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Shakespearean Playhouses A History of English Theatres from the Beginnings to the Restoration

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BEFORE the building of regular playhouses the itinerant troupes of actors were accustomed, except when received into private homes, to give their performances in any place that chance provided, such as open street-squares, barns, town-halls, moot-courts, schoolhouses, churches, and—most frequently of all, perhaps—the yards of inns. These yards, especially those of carriers' inns, were admirably suited to dramatic representations, consisting as they did of a large open court surrounded by two or more galleries. Many examples of such inn-yards are still to be seen in various parts of England; a of the famous White Hart, in Southwark, is given opposite page by way of illustration. In the yard a temporary platform—a few boards, it may be, set on barrel-heads—could be erected for a stage; in the adjacent stables a dressing-room could be provided for the actors; the rabble—always the larger and more enthusiastic part of the audience—could be accommodated with standing-room about the stage; while the more aristocratic members of the audience could be comfortably seated in the galleries overhead. Thus a ready-made and very serviceable theatre was always at the command of the players; and it seems to have been frequently made use of from the very beginning of professionalism in acting.

One of the earliest extant moralities, Mankind, acted by strollers in the latter half of the fifteenth century, gives us an interesting glimpse of an inn-yard performance. The opening speech makes distinct reference to the two classes of the audience described above as occupying the galleries and the yard:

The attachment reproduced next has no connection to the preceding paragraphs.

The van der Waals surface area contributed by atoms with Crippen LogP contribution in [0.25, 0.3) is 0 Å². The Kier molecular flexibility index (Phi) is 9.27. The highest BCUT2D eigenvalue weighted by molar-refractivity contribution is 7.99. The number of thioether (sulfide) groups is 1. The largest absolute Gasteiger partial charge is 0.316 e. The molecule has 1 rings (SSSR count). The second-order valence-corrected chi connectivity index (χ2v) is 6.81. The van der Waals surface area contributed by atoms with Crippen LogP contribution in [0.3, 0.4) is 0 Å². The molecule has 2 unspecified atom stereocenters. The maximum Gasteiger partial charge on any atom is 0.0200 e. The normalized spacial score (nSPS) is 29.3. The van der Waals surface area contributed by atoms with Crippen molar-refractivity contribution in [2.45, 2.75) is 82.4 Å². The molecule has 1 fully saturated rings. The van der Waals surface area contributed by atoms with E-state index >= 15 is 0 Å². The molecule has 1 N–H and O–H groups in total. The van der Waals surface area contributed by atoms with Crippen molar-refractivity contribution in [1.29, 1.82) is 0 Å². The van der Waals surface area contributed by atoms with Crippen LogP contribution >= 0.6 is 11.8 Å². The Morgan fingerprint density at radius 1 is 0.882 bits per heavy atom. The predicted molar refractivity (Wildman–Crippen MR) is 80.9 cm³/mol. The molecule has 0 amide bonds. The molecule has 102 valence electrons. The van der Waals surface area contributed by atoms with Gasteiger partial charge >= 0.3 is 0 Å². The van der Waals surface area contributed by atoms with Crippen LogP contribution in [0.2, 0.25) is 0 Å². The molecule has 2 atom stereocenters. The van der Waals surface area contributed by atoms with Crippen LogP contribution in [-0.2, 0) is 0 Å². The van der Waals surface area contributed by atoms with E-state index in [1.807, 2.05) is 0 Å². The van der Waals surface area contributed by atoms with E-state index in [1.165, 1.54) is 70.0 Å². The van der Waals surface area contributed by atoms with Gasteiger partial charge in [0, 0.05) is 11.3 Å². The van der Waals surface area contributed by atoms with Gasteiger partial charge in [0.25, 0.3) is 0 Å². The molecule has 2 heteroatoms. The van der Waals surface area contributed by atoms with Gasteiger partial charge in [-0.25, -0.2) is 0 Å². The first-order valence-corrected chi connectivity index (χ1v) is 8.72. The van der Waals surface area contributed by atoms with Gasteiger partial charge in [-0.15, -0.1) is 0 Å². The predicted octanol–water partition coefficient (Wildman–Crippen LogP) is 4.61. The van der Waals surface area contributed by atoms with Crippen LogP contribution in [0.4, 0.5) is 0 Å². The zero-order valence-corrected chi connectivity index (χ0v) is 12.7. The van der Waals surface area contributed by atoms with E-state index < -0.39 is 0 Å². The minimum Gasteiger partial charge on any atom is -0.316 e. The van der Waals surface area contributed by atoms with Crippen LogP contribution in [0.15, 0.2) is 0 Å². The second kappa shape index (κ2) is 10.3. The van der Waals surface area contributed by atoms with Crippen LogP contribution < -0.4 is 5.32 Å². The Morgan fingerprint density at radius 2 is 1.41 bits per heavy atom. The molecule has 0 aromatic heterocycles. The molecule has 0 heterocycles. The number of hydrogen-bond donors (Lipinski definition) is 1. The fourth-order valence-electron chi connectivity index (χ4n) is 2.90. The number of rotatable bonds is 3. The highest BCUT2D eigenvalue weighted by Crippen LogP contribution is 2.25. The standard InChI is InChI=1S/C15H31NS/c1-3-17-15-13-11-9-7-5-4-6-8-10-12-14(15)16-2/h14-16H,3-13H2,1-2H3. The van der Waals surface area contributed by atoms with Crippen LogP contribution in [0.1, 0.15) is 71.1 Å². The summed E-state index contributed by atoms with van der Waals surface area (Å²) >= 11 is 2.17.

O ye sovereigns that sit, and ye brothers that stand right up.

The "brothers," indeed, seem to have stood up so closely about the stage that the actors had great difficulty in passing to and from their dressing-room. Thus, Nowadays leaves the stage with the request:

Make space, sirs, let me go out!

New Gyse enters with the threat:

Out of my way, sirs, for dread of a beating!

While Nought, with even less respect, shouts:

Avaunt, knaves! Let me go by!

Language such as this would hardly be appropriate if addressed to the "sovereigns" who sat in the galleries above; but, as addressed to the "brothers," it probably served to create a general feeling of good nature. And a feeling of good nature was desirable, for the actors were facing the difficult problem of inducing the audience to pay for its entertainment.

This problem they met by taking advantage of the most thrilling moment of the plot. The Vice and his wicked though jolly companions, having wholly failed to overcome the hero, Mankind, decide to call to their assistance no less a person than the great Devil himself; and accordingly they summon him with a "Walsingham wystyle." Immediately he roars in the dressing-room, and shouts:

I come, with my legs under me!

There is a flash of powder, and an explosion of fireworks, while the eager spectators crane their necks to view the entrance of this "abhomynabull" personage....